This page is designed to answer the following questions:
- 13.9c List ways to manage stress (Care Certificate, Standard 13: Health and safety)
- 9.3 Describe ways to manage stress and how to access sources of support (Level 2 Diploma in Care, Health, safety and wellbeing in care settings)
- 9.3 Compare strategies for managing stress in self and others. (Level 3 Diploma in Adult Care, Promote health, safety and wellbeing in care settings)
- 9.4 Explain how to access sources of support. (Level 3 Diploma in Adult Care, Promote health, safety and wellbeing in care settings)
NOTE: This page has been quality assured for 2023 as per our Quality Assurance policy.
On this page, we will explore ways to manage stress for yourself and others, as well as how to access sources of support.
On this page
When you are feeling stressed and have recognised the signs and causes, you should attempt to find ways to manage it. This can involve communicating with others to get support, such as your manager. Managing stress positively should be encouraged rather than using negative coping strategies like substance abuse.
Regular breaks from work with physical or mental activities like running or reading can help relax and revitalise your body and mind. Social interaction and spending time helping others can maintain relationships and improve confidence and self-esteem. You may want to join some local groups, such as Yoga or meditation or join a local gym. You can find out about these activities through both online and offline advertising (such as billboards, posters or local newspapers). These strategies involve making time for yourself rather than constantly working. Another important strategy is being assertive and learning that you can say ‘No’ to new tasks if your workload is becoming too much.
You can take care of your body by changing your diet to make it healthier, drinking water every day and establishing a routine for going to bed and waking up that ensures you get enough sleep.
You should share your issues with your manager, who will hopefully be empathetic and supportive and help you plan ways to reduce your stress to healthier levels. This could involve additional training, support, a reduced workload, flexible working hours, or time off to recuperate. They may also be able to offer ideas around time management and organisation based on their own experience.
If relationships with your colleagues are causing stress, your manager may suggest a conflict resolution meeting. As well as an unplanned discussion with your manager, planned meetings such as supervision and appraisal can be an opportunity to handle stress. In your supervision, you can discuss with your manager any areas that are having difficulty with so that they can offer advice and support you to manage them more effectively. Your appraisal is an opportunity for you to look back over the year and identify the areas where you have improved and made achievements – this can help you to see the positive side of your work. If you do not feel your manager is supportive, you could speak to your Human Resources (HR) department or escalate the issue to a more senior manager.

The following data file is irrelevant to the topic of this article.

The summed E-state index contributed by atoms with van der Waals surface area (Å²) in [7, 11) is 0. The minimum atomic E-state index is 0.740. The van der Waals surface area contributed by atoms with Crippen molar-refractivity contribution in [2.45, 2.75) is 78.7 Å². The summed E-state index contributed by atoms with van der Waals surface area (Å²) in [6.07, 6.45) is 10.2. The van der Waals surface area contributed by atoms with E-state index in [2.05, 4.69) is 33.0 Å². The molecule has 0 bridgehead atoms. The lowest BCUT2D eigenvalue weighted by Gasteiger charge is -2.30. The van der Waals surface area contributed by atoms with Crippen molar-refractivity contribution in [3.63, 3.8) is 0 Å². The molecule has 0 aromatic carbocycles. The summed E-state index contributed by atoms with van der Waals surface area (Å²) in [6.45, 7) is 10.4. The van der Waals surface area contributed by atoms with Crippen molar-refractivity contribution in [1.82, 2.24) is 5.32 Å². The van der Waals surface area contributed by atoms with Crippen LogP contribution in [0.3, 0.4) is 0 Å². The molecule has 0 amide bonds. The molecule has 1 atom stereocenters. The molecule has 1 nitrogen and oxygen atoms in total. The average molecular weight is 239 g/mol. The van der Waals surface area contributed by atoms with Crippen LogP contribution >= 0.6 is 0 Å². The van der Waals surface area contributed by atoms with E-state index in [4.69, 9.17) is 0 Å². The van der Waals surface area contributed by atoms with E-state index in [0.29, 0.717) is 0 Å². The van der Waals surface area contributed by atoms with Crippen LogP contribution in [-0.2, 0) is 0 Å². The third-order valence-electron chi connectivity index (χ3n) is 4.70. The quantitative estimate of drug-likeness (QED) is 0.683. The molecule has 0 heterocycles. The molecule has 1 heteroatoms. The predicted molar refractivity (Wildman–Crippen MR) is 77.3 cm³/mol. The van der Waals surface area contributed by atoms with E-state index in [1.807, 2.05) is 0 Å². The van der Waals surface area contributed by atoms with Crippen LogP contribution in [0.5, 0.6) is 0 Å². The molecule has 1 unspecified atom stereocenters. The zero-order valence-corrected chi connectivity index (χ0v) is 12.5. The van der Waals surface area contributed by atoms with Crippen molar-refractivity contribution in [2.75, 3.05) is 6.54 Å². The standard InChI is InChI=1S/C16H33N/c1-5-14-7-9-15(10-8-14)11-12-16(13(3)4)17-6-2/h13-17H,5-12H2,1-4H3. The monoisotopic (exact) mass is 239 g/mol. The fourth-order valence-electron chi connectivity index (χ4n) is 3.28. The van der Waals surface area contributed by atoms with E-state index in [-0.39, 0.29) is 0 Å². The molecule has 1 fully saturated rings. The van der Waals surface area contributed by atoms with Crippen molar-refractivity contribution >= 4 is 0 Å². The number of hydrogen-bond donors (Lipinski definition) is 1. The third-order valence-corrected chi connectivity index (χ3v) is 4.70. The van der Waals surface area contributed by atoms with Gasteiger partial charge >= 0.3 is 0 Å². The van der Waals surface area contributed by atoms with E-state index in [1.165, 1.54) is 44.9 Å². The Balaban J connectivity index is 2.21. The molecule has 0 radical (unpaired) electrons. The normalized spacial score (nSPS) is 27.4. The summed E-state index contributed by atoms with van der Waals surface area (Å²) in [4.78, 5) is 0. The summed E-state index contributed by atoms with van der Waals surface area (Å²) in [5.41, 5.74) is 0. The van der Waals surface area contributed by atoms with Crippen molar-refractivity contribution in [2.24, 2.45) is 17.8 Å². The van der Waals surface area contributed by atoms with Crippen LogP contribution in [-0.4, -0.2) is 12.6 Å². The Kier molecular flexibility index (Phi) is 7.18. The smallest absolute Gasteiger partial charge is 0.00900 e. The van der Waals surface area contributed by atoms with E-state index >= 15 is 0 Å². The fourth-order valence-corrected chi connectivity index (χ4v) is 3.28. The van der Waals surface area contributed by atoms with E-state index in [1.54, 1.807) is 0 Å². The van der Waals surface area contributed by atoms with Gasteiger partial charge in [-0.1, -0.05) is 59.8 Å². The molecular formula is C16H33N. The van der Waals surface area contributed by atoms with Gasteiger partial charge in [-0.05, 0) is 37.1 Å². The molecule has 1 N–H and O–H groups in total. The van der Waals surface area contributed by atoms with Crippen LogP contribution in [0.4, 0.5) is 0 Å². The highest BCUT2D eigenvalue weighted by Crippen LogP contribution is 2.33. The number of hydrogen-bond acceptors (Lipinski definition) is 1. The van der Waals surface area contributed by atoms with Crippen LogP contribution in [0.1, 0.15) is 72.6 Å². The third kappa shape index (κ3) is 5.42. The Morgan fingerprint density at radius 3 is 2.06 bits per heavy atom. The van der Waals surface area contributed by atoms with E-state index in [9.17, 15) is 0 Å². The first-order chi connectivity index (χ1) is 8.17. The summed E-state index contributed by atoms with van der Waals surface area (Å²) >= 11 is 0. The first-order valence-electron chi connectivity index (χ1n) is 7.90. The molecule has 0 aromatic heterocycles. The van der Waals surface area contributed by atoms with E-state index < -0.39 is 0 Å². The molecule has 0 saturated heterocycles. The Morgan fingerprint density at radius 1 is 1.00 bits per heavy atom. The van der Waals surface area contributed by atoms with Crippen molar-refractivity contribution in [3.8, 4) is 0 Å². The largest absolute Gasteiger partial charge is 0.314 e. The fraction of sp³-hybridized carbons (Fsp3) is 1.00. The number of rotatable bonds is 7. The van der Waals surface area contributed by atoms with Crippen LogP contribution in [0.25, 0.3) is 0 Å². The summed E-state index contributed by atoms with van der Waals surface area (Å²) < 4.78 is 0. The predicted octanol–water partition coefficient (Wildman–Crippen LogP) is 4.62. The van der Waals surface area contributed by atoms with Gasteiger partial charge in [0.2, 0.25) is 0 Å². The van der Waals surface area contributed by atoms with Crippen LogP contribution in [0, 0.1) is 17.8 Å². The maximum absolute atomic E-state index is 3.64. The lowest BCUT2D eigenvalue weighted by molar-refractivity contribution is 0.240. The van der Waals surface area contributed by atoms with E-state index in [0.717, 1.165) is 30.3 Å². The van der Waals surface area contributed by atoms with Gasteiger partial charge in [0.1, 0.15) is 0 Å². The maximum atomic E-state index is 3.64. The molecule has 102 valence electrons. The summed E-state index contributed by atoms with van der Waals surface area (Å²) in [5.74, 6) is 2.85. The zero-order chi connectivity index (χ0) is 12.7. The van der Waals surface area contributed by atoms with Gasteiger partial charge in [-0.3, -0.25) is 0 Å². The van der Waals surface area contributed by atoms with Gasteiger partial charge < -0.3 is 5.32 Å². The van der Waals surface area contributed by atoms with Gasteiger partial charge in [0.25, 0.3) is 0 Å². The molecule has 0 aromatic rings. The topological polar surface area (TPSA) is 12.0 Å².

Explain how to access sources of support
As well as support from within your organisation (which can include your colleagues, manager and HR staff), you may also need access to external support.
The Advisory, Conciliation and Arbitration Service (ACAS) can help you resolve employment issues you may not feel comfortable approaching your manager about. Other charities, such as Samaritans and MIND, have helplines that can provide help, support, advice and guidance.
You may feel that you need to consult with your GP to tackle physical or mental conditions that are contributing to your stress levels.
Strategies for managing stress in self and others
To summarise, some ways to manage stress include:
- Speaking to your manager
- Reducing your workload
- Taking time off to relax and recharge
- Changing your working hours
- Spending more time with friends
- Getting more exercise
- Changing diet
- Getting more (or in some cases less) sleep
- Reducing substance intake (e.g. coffee, alcohol, smoking)
- Attending stress management courses
- Speaking to a counsellor
However, it is important to recognise that each person is unique, and the triggers, signs and coping strategies for stress will differ for each individual. For example, one person may relieve stress by going on a long run, while another relieves stress by cuddling up on the sofa with their partner.
Example question and answer
Evaluate the effectiveness of three different strategies for managing stress.
Stress can be managed in many ways.
Very often, simply talking to someone about what you feel can alleviate the stress. This could be by offloading worries to a loved one or explaining to your manager why you cannot meet a deadline. This is a simple yet effective way to manage stress.
Relaxation techniques such as deep breathing or meditation can be a useful way to combat stress as it allows you to take time to relax, reflect on the problems internally and maybe come up with some solutions. Again this is easy to do but can also be very effective.
Going on a stress management course can help you to learn techniques to manage your stress more effectively. Although it may be useful in the long term, this would not help with any immediate stresses as you would have to wait until the training date.